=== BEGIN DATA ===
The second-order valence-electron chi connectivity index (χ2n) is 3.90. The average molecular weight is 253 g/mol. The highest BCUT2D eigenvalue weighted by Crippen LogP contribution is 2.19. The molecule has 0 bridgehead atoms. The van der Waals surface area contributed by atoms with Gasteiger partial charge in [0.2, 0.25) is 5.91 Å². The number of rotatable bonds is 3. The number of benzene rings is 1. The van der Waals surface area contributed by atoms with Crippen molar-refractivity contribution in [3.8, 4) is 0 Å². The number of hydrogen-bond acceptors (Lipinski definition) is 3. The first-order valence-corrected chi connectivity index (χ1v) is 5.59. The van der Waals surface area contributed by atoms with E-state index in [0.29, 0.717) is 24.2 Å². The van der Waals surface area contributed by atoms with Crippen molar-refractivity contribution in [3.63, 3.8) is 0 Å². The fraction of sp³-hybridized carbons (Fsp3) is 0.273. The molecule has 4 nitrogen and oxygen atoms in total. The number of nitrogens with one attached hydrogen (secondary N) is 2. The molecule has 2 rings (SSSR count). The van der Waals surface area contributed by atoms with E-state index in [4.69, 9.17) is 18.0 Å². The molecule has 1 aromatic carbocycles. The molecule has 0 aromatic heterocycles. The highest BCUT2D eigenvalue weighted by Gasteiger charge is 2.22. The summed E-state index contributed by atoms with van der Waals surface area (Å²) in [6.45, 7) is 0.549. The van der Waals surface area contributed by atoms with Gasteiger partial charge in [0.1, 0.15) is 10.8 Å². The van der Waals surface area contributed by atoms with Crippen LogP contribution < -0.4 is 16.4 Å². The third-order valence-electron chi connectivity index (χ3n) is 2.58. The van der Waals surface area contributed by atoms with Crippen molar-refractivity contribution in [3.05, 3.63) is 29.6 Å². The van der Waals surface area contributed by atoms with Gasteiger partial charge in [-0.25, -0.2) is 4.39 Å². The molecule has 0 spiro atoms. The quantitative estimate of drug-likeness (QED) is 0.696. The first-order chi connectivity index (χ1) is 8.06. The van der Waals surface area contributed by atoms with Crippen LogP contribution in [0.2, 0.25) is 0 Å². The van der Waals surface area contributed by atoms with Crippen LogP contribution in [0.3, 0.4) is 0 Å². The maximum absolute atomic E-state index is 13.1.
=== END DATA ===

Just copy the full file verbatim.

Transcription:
The second-order valence-electron chi connectivity index (χ2n) is 3.90. The average molecular weight is 253 g/mol. The highest BCUT2D eigenvalue weighted by Crippen LogP contribution is 2.19. The molecule has 0 bridgehead atoms. The van der Waals surface area contributed by atoms with Gasteiger partial charge in [0.2, 0.25) is 5.91 Å². The number of rotatable bonds is 3. The number of benzene rings is 1. The van der Waals surface area contributed by atoms with Crippen molar-refractivity contribution in [3.8, 4) is 0 Å². The number of hydrogen-bond acceptors (Lipinski definition) is 3. The first-order valence-corrected chi connectivity index (χ1v) is 5.59. The van der Waals surface area contributed by atoms with E-state index in [0.29, 0.717) is 24.2 Å². The van der Waals surface area contributed by atoms with Crippen molar-refractivity contribution in [3.63, 3.8) is 0 Å². The fraction of sp³-hybridized carbons (Fsp3) is 0.273. The molecule has 4 nitrogen and oxygen atoms in total. The number of nitrogens with one attached hydrogen (secondary N) is 2. The molecule has 2 rings (SSSR count). The van der Waals surface area contributed by atoms with E-state index in [4.69, 9.17) is 18.0 Å². The molecule has 1 aromatic carbocycles. The molecule has 0 aromatic heterocycles. The highest BCUT2D eigenvalue weighted by Gasteiger charge is 2.22. The summed E-state index contributed by atoms with van der Waals surface area (Å²) in [6.45, 7) is 0.549. The van der Waals surface area contributed by atoms with Gasteiger partial charge in [0.1, 0.15) is 10.8 Å². The van der Waals surface area contributed by atoms with Crippen LogP contribution < -0.4 is 16.4 Å². The third-order valence-electron chi connectivity index (χ3n) is 2.58. The van der Waals surface area contributed by atoms with Crippen molar-refractivity contribution in [3.05, 3.63) is 29.6 Å². The van der Waals surface area contributed by atoms with Gasteiger partial charge in [-0.25, -0.2) is 4.39 Å². The molecule has 0 spiro atoms. The quantitative estimate of drug-likeness (QED) is 0.696. The first-order chi connectivity index (χ1) is 8.06. The van der Waals surface area contributed by atoms with Crippen LogP contribution in [0.2, 0.25) is 0 Å². The van der Waals surface area contributed by atoms with Crippen LogP contribution in [0.3, 0.4) is 0 Å². The maximum absolute atomic E-state index is 13.1.